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From growing medicine to space rockets: What is Indigenous futurism?

Grace Dillon coined the term, Indigenous futurism, paying homage to Afrofuturism, which weaves in traditional knowledge and culture with futuristic ideas and settings.
Dr. Grace Dillon from Portland State University created the term Indigenous Futurism, which she says is a thought experiment placing Indigenous people in a future setting. (Portland State University/University of Arizona Press)
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Originally published on March 10, 2019.

Indigenous people are often historized and placed in the past without imagining what the future might look like.

But Indigenous futurisms — work within art, literature and other media that place Indigenous people within science fiction work — is set to change that.

Grace Dillon coined the term, paying homage to Afrofuturism, which weaves in traditional knowledge and culture with futuristic ideas and settings.

Imagine, Dillon said, everything from singing to dancing to growing medicine to space rockets — all within the same setting.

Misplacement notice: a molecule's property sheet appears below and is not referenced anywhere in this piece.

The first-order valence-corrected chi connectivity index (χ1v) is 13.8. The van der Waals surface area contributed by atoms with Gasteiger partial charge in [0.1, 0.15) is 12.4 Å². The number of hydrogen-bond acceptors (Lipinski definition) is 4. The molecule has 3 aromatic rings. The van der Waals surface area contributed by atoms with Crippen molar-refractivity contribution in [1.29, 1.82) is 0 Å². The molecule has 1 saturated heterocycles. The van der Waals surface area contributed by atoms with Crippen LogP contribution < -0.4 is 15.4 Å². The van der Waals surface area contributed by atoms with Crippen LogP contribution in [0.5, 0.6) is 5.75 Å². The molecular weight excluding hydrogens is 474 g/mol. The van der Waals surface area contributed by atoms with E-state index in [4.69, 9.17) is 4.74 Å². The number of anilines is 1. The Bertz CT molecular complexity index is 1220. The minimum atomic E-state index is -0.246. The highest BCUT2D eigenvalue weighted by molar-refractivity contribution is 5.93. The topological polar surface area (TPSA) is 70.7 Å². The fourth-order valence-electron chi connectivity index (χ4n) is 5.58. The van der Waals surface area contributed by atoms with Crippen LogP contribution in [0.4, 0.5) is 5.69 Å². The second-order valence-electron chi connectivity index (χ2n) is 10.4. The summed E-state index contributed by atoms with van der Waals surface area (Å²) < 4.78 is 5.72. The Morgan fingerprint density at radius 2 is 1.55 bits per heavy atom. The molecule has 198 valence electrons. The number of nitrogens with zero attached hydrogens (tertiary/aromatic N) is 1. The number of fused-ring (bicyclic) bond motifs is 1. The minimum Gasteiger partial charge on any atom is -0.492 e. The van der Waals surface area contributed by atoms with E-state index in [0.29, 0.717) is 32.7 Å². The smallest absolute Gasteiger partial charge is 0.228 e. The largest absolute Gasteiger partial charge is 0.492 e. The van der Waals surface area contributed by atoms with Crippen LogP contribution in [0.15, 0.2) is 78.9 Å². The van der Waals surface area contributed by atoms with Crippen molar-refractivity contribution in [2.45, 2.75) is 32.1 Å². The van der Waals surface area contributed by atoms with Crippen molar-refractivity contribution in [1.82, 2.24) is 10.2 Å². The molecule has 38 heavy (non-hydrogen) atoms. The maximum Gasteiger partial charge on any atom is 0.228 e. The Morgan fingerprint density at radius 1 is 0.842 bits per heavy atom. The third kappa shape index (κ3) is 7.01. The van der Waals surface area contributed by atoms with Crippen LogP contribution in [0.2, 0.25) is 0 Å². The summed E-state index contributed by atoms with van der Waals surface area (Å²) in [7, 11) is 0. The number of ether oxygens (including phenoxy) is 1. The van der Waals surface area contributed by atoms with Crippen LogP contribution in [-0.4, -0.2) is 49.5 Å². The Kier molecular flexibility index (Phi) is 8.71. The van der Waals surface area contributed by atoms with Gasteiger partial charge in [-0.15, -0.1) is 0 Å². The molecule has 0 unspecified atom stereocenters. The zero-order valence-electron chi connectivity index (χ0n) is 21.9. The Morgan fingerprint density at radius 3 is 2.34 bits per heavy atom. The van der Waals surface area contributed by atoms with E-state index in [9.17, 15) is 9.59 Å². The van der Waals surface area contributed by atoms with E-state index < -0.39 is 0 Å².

"So often, so many of us are viewed as the last of the race, or the lost race, or the vanishing race," said Dillon, an Indigenous studies professor at Portland State University.

"Growing up with those kinds of stories is just a natural part of your living, culture and being — then, when you see science and you are fascinated with science, it is the medium that is most interesting to tell that science as a story."

Dillon edited a collection of short stories called Walking the Clouds: an Anthology of Indigenous Science Fiction — which was the first of its kind when it was published in 2012.

Before and since, Indigenous people have increasingly become more visible within the futurism genres. A surprising revelation was the release of Black Panther in 2018.

Perhaps a shining example of Indigenous futurisms and its relationship with Afrofuturism, Indigenous people were thrilled to see such a massive representation of people of colour in a futuristic, superhero movie.

Dillon said there are a couple of projects in the works that could liken themselves to an Indigenous version of the film, including one  — being directed by Michael Bay — based on a novel by Cherokee writer Daniel H. Wilson called Robopocalypse.

But, she said the big break will be when an Indigenous filmmaker is also hired to direct those films.

"There are some amazing filmmakers that are getting in touch with us," she said. "We do see ourselves in the future and we're, in a way, contemplating and just experimenting."